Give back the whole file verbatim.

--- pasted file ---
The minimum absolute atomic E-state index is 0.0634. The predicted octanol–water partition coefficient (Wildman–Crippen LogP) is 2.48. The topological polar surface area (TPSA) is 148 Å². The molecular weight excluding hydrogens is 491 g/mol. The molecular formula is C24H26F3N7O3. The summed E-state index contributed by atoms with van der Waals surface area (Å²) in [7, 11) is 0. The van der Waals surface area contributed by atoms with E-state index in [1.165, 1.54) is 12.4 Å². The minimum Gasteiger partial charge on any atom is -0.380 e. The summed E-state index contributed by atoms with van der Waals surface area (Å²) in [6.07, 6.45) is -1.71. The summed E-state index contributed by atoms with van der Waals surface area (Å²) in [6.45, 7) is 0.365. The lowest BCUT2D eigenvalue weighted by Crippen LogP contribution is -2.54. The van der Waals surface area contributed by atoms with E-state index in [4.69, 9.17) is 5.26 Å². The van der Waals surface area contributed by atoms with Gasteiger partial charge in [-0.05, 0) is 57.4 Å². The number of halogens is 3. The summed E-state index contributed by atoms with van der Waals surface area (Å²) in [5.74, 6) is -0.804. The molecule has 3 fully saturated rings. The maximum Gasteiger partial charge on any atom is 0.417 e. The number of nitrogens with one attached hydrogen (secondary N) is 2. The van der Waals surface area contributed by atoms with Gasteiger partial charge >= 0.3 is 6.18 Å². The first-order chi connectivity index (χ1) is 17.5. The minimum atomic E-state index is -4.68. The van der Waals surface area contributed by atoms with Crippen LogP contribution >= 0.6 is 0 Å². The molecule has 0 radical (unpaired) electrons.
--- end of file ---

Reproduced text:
The minimum absolute atomic E-state index is 0.0634. The predicted octanol–water partition coefficient (Wildman–Crippen LogP) is 2.48. The topological polar surface area (TPSA) is 148 Å². The molecular weight excluding hydrogens is 491 g/mol. The molecular formula is C24H26F3N7O3. The summed E-state index contributed by atoms with van der Waals surface area (Å²) in [7, 11) is 0. The van der Waals surface area contributed by atoms with E-state index in [1.165, 1.54) is 12.4 Å². The minimum Gasteiger partial charge on any atom is -0.380 e. The summed E-state index contributed by atoms with van der Waals surface area (Å²) in [6.07, 6.45) is -1.71. The summed E-state index contributed by atoms with van der Waals surface area (Å²) in [6.45, 7) is 0.365. The lowest BCUT2D eigenvalue weighted by Crippen LogP contribution is -2.54. The van der Waals surface area contributed by atoms with E-state index in [4.69, 9.17) is 5.26 Å². The van der Waals surface area contributed by atoms with Gasteiger partial charge in [-0.05, 0) is 57.4 Å². The number of halogens is 3. The summed E-state index contributed by atoms with van der Waals surface area (Å²) in [5.74, 6) is -0.804. The molecule has 3 fully saturated rings. The maximum Gasteiger partial charge on any atom is 0.417 e. The number of nitrogens with one attached hydrogen (secondary N) is 2. The van der Waals surface area contributed by atoms with Gasteiger partial charge >= 0.3 is 6.18 Å². The first-order chi connectivity index (χ1) is 17.5. The minimum atomic E-state index is -4.68. The van der Waals surface area contributed by atoms with Crippen LogP contribution >= 0.6 is 0 Å². The molecule has 0 radical (unpaired) electrons.